What Happens to an FCA Whistleblower’s Reward If the Government Files Criminal Charges against the Defendant?

October 29th, 2019

As a whistleblower, or “relator,” under the False Claims Act (FCA), you have filed a complaint against a company that defrauded the federal government. The government investigated your allegations and indicted the defendant company on federal criminal charges. At sentencing, the government seeks restitution of the amount it lost due to the defendant company’s fraud. Can you receive a whistleblower reward from the restitution paid in the criminal case?

The short answer is maybe, but probably not in the context of the criminal action itself. Continuing a trend favorable to whistleblowers, a recent court decision may help you receive an award from the restitution paid in the criminal action if your whistleblower case under the FCA is successful.

Relators, Rewards, and Restitution

On October 28, 2019, the Third Circuit Court of Appeals joined other circuits in addressing whether a relator may intervene in a criminal proceeding in order to receive an alternate remedy reward. In United States ex rel. Charte v. American Tutor, Inc., — F.3d —-, No. 17-1717, 2019 WL 5538568 (3d Cir. Oct. 28, 2019), the relator alleged that the defendants submitted false reimbursement claims to the United States Department of Education. The relator provided information to the government and cooperated with the government while it determined whether it would intervene in her qui tam case.

During this period, the information relator provided led directly to an investigation that resulted in the criminal prosecution of an individual defendant for tax fraud and tax evasion. The individual defendant signed a plea agreement that required him to pay $1.5 million in restitution, which he paid by the time he was sentenced. Subsequently, the government declined to intervene in the relator’s qui tam case.

Criminal Case as “Alternate Remedy”

After learning of the plea agreement, the relator attempted to intervene in the criminal case to assert her claimed interest in a share of the restitution. The relator relied on two key provisions of the FCA. First, under 31 U.S.C. § 3730(d), the relator is entitled to recover between 15% and 30% (depending on whether the government intervenes) of any settlement or judgment. Second, under 31 U.S.C. § 3730(c)(5), known as the FCA’s alternate-remedy provision, the government may “elect[ ] to pursue its claim through any alternate remedy available to the Government, including any administrative proceeding to determine a civil money penalty.”

In addition, “[i]f any such alternate remedy is pursued in another proceeding, the person initiating the action shall have the same rights in such proceeding as such person would have had if the action had continued under” the FCA. Id. Relying on these statutory provisions, the relator argued that because the government chose the criminal proceeding—an alternate remedy to her qui tam action—as the means to recover the funds lost through fraud, she should be entitled to intervene and receive a share of the restitution award.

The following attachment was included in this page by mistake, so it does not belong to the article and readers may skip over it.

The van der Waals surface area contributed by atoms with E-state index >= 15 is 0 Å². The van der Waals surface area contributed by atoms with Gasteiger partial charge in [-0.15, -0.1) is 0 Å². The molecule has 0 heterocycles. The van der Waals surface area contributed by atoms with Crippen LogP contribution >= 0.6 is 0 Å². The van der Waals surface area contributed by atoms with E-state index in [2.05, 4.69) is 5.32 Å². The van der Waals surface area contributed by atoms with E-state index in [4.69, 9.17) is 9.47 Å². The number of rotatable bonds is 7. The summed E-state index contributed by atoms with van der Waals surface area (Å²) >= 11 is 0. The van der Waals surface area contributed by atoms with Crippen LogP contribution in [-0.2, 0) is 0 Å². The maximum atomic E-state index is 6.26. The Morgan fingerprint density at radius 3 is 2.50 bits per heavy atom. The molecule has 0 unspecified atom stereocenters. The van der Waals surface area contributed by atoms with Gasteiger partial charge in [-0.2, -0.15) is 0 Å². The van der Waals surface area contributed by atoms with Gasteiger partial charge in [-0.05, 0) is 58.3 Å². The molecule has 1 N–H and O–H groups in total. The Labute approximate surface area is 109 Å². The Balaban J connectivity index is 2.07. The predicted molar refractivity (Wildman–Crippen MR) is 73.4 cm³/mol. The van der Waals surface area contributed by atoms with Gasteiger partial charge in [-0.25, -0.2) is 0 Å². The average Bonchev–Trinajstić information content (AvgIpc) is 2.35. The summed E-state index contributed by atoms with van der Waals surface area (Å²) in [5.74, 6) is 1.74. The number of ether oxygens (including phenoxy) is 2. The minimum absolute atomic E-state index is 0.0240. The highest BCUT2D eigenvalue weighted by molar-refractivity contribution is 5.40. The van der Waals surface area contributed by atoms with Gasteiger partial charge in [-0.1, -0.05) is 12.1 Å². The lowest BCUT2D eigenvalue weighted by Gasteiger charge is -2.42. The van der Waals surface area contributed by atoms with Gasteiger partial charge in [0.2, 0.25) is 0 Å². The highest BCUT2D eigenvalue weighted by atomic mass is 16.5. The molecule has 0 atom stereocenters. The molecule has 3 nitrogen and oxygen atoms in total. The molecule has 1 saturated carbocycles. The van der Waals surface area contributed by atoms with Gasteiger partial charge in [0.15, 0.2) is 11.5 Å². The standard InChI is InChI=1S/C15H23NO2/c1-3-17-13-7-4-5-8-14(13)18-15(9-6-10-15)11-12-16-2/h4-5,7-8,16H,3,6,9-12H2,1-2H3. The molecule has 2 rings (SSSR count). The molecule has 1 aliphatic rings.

However, the Third Circuit rejected the relator’s argument. Affirming the district court, the Third Circuit explained that the right to participate in an “alternate remedy” proceeding does not extend to criminal matters because doing so would permit the relator to participate as a co-prosecutor in a criminal case, which is prohibited under Supreme Court precedent. See Lujan v. Defenders of Wildlife, 504 U.S. 555, 576 (1992); Linda R.S. v. Richard D., 410 U.S. 614, 619 (1973). In so holding, the Third Circuit joined the Eleventh and Ninth Circuits in prohibiting relators from intervening in criminal cases for purposes of seeking a financial recovery. See United States v. Couch, 906 F.3d 1223, 1228 (11th Cir. 2018); United States v. Van Dyck, 866 F.3d 1130, 1133 (9th Cir. 2017).


The good news, however, is that the Third Circuit did not preclude the relator from seeking any recovery. Instead, the Third Circuit determined that the relator should do so through the qui tam case rather than by intervention in the criminal case. Charte, 2019 WL 5538568, at *8. The law in the Eleventh and Ninth Circuits is similar. See Couch, 906 F.3d at 1228-29; Van Dyck, 866 F.3d at 1135. In other words, a relator cannot literally participate in the criminal case, but can benefit from a criminal restitution payment if the relator’s FCA case is successful. Charte, 2019 WL 5538568, at *9.

The Third Circuit’s recent decision highlights the complexity of FCA cases and the importance of retaining qualified, experienced qui tam counsel to prosecute them. If you are aware of fraud against the government, contact Halunen Law’s False Claims Act Group for guidance and assistance.

Close-cropped portrait of attorney, Jon Leavitt. Leaning slightly toward the camera, the man wears a suit and sits in front of a studio backdrop. Lon Leavitt joined Halunen Law after a successful 12-year tenure as an Assistant United States Attorney in the District of Arizona, one of the largest and busiest federal districts in the country. In that role, he managed False Claims Act investigations and litigation on behalf of the federal government in a wide range of fields, including health care, defense and education. Lon is especially knowledgeable in health care fraud enforcement, having pursued cases successfully against hospitals, hospices, physician groups, and other health care providers. Learn more about Lon Leavitt and his work at Halunen Law.